Supporting Arctic and marine research
As a northern nation surrounded by three oceans, Canada has a responsibility to support ongoing research that explores our marine and Arctic environments. But conducting research in these vast and harsh places often requires access to large-scale, costly infrastructure. By engaging the Arctic and marine research communities around the globe to develop a bold strategic vision for studying these fragile regions, Canada can share resources and better coordinate the use of facilities to optimize national investments in this critical area of research.
Tour the CCGS Amundsen
A multimedia exploration of Canada’s dedicated research icebreaker
In 2013, building on our participation in the European Commission-sponsored ERA-Can project, the CFI began systematically engaging researchers, facility managers and funding agencies from Europe and the United States. The goal is to develop this vision and find improved ways to leverage each other’s resources. In this way, we can better support and facilitate high quality research in the Arctic and in our shared marine environments.
ERA-Can II 2013 Rome Symposium on Arctic and Marine Research Infrastructure
Organized by the CFI, the 2013 Rome Symposium brought together — for the first time — leading internationally accomplished researchers, senior decision-makers from European, American and Canadian research support agencies, and the managers of major research facilities. They met to explore better ways of working together, identify obstacles to international collaboration and develop strategies for sharing research infrastructure. One of the central outcomes of these discussions was the recognition that finding new ways of sharing detailed, practical information on a variety of issues is the first, and most important, step forward. Scientific plans, ship schedules, inventories of research equipment and specific funding opportunities all need to be better coordinated and disseminated among the stakeholders involved in Arctic and marine research. These initial discussions made it clear to us that more engagement on maximizing the use of Arctic and marine research infrastructure would be useful. Read documents related to the 2013 symposium.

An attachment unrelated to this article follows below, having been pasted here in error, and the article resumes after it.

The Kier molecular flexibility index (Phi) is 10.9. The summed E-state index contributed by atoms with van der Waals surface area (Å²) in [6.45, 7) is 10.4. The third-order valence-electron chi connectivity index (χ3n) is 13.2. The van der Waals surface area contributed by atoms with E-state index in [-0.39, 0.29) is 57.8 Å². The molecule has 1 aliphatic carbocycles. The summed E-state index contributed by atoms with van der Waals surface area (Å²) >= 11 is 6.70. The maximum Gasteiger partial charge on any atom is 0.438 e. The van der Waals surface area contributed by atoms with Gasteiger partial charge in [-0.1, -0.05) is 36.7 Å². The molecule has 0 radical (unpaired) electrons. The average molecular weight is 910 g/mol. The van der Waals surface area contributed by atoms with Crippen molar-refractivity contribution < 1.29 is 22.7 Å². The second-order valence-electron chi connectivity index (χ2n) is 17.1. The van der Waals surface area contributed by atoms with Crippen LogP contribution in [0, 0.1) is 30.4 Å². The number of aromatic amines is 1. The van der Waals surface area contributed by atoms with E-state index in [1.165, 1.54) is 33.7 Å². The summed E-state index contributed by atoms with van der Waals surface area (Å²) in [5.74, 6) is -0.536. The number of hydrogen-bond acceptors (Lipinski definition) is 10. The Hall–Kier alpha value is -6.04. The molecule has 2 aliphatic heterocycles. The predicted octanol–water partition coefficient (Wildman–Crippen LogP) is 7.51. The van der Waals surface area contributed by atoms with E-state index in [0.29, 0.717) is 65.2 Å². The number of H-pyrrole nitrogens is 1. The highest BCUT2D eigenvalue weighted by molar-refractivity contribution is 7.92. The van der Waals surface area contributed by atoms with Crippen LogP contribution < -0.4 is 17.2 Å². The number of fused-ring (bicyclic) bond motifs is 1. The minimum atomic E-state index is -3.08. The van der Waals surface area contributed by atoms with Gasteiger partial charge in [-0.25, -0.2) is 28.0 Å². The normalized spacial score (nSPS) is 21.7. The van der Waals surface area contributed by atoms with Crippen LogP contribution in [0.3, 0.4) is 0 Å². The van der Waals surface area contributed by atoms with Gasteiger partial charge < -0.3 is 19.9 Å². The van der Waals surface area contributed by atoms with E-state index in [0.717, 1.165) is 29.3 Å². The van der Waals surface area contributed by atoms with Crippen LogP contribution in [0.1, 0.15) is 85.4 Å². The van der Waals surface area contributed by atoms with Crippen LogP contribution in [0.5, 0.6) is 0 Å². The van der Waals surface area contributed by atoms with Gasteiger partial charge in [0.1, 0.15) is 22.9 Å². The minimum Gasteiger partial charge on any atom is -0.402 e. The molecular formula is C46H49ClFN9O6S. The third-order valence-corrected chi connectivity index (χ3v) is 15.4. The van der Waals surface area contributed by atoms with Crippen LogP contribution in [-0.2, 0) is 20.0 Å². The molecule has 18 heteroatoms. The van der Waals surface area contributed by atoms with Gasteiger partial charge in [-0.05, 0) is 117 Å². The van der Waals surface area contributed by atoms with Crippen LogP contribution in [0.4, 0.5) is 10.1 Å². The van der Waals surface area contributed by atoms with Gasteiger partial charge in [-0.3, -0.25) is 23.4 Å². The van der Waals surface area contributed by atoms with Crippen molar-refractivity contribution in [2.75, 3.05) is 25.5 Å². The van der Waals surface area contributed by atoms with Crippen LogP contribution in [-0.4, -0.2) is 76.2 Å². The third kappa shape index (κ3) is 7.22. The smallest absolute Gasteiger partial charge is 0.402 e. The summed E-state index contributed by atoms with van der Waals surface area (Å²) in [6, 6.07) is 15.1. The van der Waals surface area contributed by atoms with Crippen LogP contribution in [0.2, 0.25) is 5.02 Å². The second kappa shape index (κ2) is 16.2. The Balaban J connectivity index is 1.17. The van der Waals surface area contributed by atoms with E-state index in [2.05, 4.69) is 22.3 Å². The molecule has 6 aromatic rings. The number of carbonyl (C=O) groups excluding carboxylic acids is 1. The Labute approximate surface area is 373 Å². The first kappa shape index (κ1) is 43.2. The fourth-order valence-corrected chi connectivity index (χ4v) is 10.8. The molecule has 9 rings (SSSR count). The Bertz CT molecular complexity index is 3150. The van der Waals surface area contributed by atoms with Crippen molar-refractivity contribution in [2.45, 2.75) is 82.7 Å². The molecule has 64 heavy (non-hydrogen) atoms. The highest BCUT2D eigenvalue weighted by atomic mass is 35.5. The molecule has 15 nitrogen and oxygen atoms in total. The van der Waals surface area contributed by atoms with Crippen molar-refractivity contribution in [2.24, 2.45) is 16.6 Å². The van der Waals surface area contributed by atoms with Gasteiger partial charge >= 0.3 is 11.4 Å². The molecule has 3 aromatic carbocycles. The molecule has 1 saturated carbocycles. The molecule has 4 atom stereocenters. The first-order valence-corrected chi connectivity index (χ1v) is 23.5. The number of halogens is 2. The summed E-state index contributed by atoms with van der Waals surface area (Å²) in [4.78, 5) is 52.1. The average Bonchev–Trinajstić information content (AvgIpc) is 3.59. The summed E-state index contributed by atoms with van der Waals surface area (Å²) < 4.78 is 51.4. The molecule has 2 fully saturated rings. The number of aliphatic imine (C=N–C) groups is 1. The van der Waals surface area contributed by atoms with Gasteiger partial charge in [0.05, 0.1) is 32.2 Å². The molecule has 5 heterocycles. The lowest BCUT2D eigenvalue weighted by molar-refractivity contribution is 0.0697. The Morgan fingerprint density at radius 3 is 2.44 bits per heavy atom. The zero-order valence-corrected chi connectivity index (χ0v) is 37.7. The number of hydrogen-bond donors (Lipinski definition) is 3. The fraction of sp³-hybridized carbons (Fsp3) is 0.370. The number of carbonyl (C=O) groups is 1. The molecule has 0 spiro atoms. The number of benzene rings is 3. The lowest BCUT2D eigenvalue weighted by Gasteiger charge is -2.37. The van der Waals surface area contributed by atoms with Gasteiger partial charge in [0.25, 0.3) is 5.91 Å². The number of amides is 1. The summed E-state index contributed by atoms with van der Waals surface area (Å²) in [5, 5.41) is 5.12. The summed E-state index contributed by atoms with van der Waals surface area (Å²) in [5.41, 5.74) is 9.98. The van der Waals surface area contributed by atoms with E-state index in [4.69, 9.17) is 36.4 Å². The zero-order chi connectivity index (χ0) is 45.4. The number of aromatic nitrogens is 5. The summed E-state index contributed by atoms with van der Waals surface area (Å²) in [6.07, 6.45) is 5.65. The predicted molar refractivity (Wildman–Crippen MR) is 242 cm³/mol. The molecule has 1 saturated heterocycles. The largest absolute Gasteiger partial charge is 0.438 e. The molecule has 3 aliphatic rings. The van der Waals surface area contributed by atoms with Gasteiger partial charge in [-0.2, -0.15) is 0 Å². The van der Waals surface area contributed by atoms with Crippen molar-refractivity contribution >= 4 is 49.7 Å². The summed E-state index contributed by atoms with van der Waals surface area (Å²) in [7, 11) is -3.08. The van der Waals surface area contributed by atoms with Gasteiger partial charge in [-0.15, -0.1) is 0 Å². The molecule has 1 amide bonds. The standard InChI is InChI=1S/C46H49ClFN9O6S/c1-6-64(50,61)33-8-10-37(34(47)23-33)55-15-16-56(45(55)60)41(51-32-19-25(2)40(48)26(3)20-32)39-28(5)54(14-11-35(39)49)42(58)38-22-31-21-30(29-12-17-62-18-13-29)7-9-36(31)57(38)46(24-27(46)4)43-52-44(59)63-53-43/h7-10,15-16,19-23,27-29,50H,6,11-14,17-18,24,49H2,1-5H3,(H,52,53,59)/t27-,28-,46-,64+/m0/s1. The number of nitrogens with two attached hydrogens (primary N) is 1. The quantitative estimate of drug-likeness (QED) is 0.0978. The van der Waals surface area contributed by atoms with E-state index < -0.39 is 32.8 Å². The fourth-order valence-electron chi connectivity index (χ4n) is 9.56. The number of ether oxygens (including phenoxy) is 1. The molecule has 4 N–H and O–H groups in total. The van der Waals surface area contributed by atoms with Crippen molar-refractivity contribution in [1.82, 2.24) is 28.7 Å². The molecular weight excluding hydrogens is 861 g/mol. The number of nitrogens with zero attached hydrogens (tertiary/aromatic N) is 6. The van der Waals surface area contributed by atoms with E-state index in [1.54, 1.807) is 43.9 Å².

ERA-Can+ 2015 Halifax Symposium on Arctic and Marine Research Infrastructure
In 2015, we continued to engage our European and American counterparts on how best to leverage each other’s resources in Arctic and marine research at the Halifax Symposium. This gathering also included representatives from the private sector and the Canadian Navy. It focused on issues such as finding ways of better managing research data, developing web portals for information sharing and mapping research priorities to infrastructure requirements. Symposium participants all agreed that the research challenges in both the marine and Arctic environments are at such a large scale — in terms of their importance to society, their difficulty to address and the costs involved in finding solutions — that they require sustained international collaboration. The central questions that will be investigated moving forward revolve around communication, coordination, alignment and inclusion.
Read the summary report
CCGS Amundsen Platform outcome measurement study
In November 2014, we assembled a panel of experts to assess the activities and achievements of the CCGS Amundsen research icebreaker. The panel was also asked to evaluate the degree to which our investment and those of our funding partners has had a transformative impact on Canada’s research landscape and how those investments contribute to meeting our objectives.
Excellence in research innovation (PDF) (The Globe and Mail supplement, 2015)
World-class facilities enable Canadian researchers to collaborate in the pursuit of solutions for today’s pressing challenges, including climate change, health issues, food security concerns and the economic downturn.
Why collaboration is key for Arctic and ocean research, and how a collective international voice at 2013 ERA-Can Symposium on Arctic and Marine Research Infrastructure will go a long way to developing key strategic priorities.
Research collaboration key to ocean and Arctic success (PDF) (Embassy, 2013)
Many countries, including Canada, are investing in ocean and Arctic research infrastructure, but it will only be through collaboration in the development and use of this expensive and often unique equipment that we can obtain the knowledge we seek.